In one Spanish class, our teacher Alejandra posed a question: How did you meet that someone important in your life? For those who have kids at home, you must have been bombarded by soul searching questions like this. What a way to relive your childhood. As for me, attending a Spanish class is as close to reflecting on my childhood education as I can get.
My mother often said: I found you in a dumpster. Looking back, that must be one of the most profound things I have come across at that very young age of mine. A simple statement that encapsulates so many concepts. I found you in a dumpster creates a disassociation, a resignation, and a diversion to the million possible emotions that went through my mother’s head when I was hopelessly naughty, when life seemed unbearable. Often, I saw my mother silently staring out of the window in tears for hours. And all I could say was I am sorry. I guess back then it was hard for my mother to explain to her son how disappointed she was, how heartbroken she was. Hence, I found you in a dumpster is a good proxy to sum up all her emotions.
Besides, I as a small kid would probably understand that statement better than her trying to tell me what she was going through. Looking back, I guess it was also her way to teach me the notion of a two-way love. Not just from her to me, but also I to her. When I first conceptualized I found you in a dumpster, I thought it was a cool thing. Monkey God (from a Chinese legend) came from a piece of worthless stone. And I, from a dumpster. But thinking deeper, I realized that the conveyed message was: You are not like me and hence you are not my son. Even as a very small kid, that blew.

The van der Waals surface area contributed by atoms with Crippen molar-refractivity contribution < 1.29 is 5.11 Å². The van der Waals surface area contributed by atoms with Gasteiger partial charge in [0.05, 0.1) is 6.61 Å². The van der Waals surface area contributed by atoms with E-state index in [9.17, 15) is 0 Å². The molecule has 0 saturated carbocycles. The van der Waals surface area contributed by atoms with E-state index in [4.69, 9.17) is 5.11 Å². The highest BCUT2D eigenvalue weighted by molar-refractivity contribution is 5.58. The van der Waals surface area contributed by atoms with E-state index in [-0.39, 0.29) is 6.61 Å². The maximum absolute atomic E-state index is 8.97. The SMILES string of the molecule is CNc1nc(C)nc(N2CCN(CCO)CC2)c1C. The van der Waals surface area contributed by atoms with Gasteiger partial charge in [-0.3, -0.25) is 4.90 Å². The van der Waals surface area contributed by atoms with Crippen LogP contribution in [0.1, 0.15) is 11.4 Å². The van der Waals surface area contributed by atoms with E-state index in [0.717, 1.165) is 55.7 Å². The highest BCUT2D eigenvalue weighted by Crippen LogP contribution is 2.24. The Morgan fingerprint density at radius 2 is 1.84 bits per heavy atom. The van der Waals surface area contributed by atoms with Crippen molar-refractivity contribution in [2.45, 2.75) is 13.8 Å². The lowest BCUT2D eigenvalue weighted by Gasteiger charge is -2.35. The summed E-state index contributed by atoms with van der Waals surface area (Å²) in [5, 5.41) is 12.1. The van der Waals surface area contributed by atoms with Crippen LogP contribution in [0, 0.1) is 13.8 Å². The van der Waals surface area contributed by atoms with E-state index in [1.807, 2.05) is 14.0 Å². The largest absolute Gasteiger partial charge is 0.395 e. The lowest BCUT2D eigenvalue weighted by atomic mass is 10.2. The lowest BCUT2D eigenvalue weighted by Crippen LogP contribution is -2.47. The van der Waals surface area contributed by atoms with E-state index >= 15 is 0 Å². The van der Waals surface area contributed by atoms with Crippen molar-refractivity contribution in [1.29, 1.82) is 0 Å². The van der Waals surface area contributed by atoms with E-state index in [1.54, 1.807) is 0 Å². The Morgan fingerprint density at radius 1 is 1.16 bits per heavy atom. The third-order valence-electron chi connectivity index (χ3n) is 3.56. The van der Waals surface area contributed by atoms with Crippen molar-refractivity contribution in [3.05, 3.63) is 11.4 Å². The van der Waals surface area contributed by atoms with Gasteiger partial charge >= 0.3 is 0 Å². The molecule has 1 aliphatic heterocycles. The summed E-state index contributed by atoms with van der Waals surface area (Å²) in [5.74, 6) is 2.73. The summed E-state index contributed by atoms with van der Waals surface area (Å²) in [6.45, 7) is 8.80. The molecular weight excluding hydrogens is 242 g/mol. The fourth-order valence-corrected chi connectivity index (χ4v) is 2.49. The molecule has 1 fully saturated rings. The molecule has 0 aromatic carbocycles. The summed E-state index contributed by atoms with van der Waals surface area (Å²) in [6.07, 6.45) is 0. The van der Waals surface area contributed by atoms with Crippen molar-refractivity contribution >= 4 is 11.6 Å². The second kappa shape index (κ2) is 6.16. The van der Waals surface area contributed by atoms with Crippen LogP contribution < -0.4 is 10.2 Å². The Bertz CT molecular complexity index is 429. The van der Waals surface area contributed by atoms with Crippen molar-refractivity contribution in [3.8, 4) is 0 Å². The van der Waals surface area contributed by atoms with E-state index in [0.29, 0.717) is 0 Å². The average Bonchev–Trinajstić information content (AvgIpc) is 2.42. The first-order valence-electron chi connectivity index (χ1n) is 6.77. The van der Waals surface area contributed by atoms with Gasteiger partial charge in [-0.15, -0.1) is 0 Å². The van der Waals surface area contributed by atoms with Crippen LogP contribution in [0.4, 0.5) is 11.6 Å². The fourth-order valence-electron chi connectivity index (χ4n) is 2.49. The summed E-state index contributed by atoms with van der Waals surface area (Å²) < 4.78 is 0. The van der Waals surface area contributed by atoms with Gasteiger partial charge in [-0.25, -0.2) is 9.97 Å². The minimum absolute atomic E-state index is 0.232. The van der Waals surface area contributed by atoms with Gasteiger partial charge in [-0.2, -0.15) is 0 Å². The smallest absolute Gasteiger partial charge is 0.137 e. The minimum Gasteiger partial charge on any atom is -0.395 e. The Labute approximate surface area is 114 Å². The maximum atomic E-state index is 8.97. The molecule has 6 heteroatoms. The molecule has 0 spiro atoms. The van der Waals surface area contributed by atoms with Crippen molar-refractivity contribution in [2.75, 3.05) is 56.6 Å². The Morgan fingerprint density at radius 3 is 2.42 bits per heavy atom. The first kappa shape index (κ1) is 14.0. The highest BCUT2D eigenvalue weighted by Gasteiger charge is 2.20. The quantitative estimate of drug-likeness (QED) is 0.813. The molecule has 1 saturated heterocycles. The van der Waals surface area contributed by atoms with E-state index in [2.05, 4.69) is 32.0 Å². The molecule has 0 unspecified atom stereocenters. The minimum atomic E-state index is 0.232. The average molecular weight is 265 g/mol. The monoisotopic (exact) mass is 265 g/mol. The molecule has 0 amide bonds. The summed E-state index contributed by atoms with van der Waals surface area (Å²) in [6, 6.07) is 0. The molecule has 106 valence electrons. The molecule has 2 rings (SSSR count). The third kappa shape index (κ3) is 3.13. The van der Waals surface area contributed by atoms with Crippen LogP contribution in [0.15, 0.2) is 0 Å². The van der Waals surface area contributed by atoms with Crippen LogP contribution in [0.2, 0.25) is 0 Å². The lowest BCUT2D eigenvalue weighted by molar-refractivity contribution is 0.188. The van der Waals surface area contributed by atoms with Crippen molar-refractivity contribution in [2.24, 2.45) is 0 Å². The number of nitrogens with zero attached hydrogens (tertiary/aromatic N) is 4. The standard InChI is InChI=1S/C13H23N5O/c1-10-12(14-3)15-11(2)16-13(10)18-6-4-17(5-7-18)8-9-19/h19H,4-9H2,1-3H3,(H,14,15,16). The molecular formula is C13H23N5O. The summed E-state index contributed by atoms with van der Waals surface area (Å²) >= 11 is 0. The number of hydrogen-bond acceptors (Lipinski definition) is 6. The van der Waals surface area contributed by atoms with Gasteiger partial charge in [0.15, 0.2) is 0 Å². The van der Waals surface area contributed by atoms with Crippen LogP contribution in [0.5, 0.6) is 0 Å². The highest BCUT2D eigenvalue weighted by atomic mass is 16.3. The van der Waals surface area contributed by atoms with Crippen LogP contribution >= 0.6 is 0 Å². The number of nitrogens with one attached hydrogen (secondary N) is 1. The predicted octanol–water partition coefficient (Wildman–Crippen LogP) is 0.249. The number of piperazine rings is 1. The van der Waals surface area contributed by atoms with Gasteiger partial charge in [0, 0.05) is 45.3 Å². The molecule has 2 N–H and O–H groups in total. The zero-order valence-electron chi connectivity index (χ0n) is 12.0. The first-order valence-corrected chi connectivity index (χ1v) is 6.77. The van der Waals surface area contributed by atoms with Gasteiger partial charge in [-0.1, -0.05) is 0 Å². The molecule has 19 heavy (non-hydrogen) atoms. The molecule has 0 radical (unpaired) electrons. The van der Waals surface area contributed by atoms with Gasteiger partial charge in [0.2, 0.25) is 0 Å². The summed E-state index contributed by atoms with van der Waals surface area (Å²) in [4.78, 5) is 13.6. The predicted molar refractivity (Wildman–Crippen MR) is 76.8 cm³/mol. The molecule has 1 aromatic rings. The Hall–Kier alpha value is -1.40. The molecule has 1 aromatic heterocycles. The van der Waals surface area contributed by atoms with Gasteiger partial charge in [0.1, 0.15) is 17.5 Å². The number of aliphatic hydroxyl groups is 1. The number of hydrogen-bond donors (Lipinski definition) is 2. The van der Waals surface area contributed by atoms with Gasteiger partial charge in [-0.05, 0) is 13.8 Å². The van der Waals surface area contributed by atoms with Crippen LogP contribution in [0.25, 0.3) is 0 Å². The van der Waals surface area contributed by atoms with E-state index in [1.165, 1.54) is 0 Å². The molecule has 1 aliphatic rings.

I cannot recall how exactly my thinking process went. I suppose my optimism has imbued in me since young. All of a sudden, I have a mission in life. I vowed to prove to my mother that I am indeed her son and I am going to make her proud. What a long journey that became. Over the years, my mother has subtly taught me that love is a two-way highway. I too have to reach out to her.
Now that I am older and a little bit wiser, I am more and more convinced that she could well be saying I found you in a dumpster to herself, especially when the going got rough. A reminder of how close she was to lose me in a hospital when the doctors and nurses informed her that my chance of survival was slim. And that it turned out to be a blessing for her even if she has to accept me in whatever condition I was, so long as I live. In another word, I was indeed lost and found, not in the most glamorous way.
I am not as articulated in Spanish. The Spanish version of the story is as follows. Thanks to Alejandra who corrected my grammar. I think the Spanish tenses are intense.
La persona más importante en mi vida es mi madre. Sin ella, yo no existo. Sé que parece una tontería. Cuando era joven, mi madre me decía de dónde venía, sobre todo cuando estaba enfadada conmigo. Ella me decía que me encontró en el contenedor de la basura. Cada vez que era travieso, me contaba la misma historia. En el fondo, sé que ella me ama. La metáfora de que me encontró en un contenedor de basura puede ser cruda. Pero es un recuerdo constante del dolor que perdura para hacerme lo que soy hoy.
This entry has prompted me to work on a set of photos taken in my 2009 trip to Hong Kong. My parents, Cynthia, and I have visited this garden. If I remember correctly, the fossil stones and trees come from China. My dad used to visit the garden often and he knows where the good spots are for photo taking. Unfortunately, my photography skill was inadequate (I just bought my dSLR). And I wish I had the white balancing card with me. Nevertheless, for memory’s sake, below is a set of photos of the garden.
And another set for my family.